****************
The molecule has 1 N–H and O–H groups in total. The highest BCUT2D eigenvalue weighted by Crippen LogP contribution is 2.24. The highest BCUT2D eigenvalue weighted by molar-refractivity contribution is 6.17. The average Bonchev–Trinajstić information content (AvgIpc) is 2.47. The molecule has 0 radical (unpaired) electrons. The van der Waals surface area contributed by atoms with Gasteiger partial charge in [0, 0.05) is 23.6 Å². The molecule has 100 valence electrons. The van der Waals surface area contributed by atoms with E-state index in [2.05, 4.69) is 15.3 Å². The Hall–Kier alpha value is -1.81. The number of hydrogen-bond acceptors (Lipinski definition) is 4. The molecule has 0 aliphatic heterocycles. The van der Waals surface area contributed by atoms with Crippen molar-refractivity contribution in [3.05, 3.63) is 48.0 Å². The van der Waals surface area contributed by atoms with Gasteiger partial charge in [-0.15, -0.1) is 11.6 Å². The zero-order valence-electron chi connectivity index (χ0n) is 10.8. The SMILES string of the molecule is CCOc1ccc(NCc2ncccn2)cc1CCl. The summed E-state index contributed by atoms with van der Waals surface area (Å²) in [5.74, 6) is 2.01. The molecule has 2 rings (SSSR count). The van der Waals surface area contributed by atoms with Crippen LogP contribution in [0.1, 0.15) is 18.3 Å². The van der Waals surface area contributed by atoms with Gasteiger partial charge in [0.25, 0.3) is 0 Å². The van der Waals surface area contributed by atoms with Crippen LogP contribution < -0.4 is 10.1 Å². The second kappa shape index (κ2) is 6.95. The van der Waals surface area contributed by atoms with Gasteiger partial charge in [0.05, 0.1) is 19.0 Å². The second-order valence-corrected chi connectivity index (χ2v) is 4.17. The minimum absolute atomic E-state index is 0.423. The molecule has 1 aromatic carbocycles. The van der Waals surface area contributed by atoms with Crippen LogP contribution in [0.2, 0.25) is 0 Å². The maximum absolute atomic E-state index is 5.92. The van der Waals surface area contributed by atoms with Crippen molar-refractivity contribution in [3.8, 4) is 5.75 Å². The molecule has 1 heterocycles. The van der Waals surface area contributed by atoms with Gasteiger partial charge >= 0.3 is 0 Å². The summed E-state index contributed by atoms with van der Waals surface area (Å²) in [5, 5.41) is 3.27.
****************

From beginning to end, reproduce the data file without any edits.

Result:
The molecule has 1 N–H and O–H groups in total. The highest BCUT2D eigenvalue weighted by Crippen LogP contribution is 2.24. The highest BCUT2D eigenvalue weighted by molar-refractivity contribution is 6.17. The average Bonchev–Trinajstić information content (AvgIpc) is 2.47. The molecule has 0 radical (unpaired) electrons. The van der Waals surface area contributed by atoms with Gasteiger partial charge in [0, 0.05) is 23.6 Å². The molecule has 100 valence electrons. The van der Waals surface area contributed by atoms with E-state index in [2.05, 4.69) is 15.3 Å². The Hall–Kier alpha value is -1.81. The number of hydrogen-bond acceptors (Lipinski definition) is 4. The molecule has 0 aliphatic heterocycles. The van der Waals surface area contributed by atoms with Crippen molar-refractivity contribution in [3.05, 3.63) is 48.0 Å². The van der Waals surface area contributed by atoms with Gasteiger partial charge in [-0.15, -0.1) is 11.6 Å². The zero-order valence-electron chi connectivity index (χ0n) is 10.8. The SMILES string of the molecule is CCOc1ccc(NCc2ncccn2)cc1CCl. The summed E-state index contributed by atoms with van der Waals surface area (Å²) in [5.74, 6) is 2.01. The molecule has 2 rings (SSSR count). The van der Waals surface area contributed by atoms with Crippen LogP contribution in [0.1, 0.15) is 18.3 Å². The van der Waals surface area contributed by atoms with Gasteiger partial charge in [0.25, 0.3) is 0 Å². The van der Waals surface area contributed by atoms with Crippen LogP contribution < -0.4 is 10.1 Å². The second kappa shape index (κ2) is 6.95. The van der Waals surface area contributed by atoms with Gasteiger partial charge in [0.05, 0.1) is 19.0 Å². The second-order valence-corrected chi connectivity index (χ2v) is 4.17. The minimum absolute atomic E-state index is 0.423. The molecule has 1 aromatic carbocycles. The van der Waals surface area contributed by atoms with Crippen LogP contribution in [0.2, 0.25) is 0 Å². The maximum absolute atomic E-state index is 5.92. The van der Waals surface area contributed by atoms with Crippen molar-refractivity contribution in [3.8, 4) is 5.75 Å². The molecule has 1 heterocycles. The van der Waals surface area contributed by atoms with Gasteiger partial charge >= 0.3 is 0 Å². The summed E-state index contributed by atoms with van der Waals surface area (Å²) in [5, 5.41) is 3.27.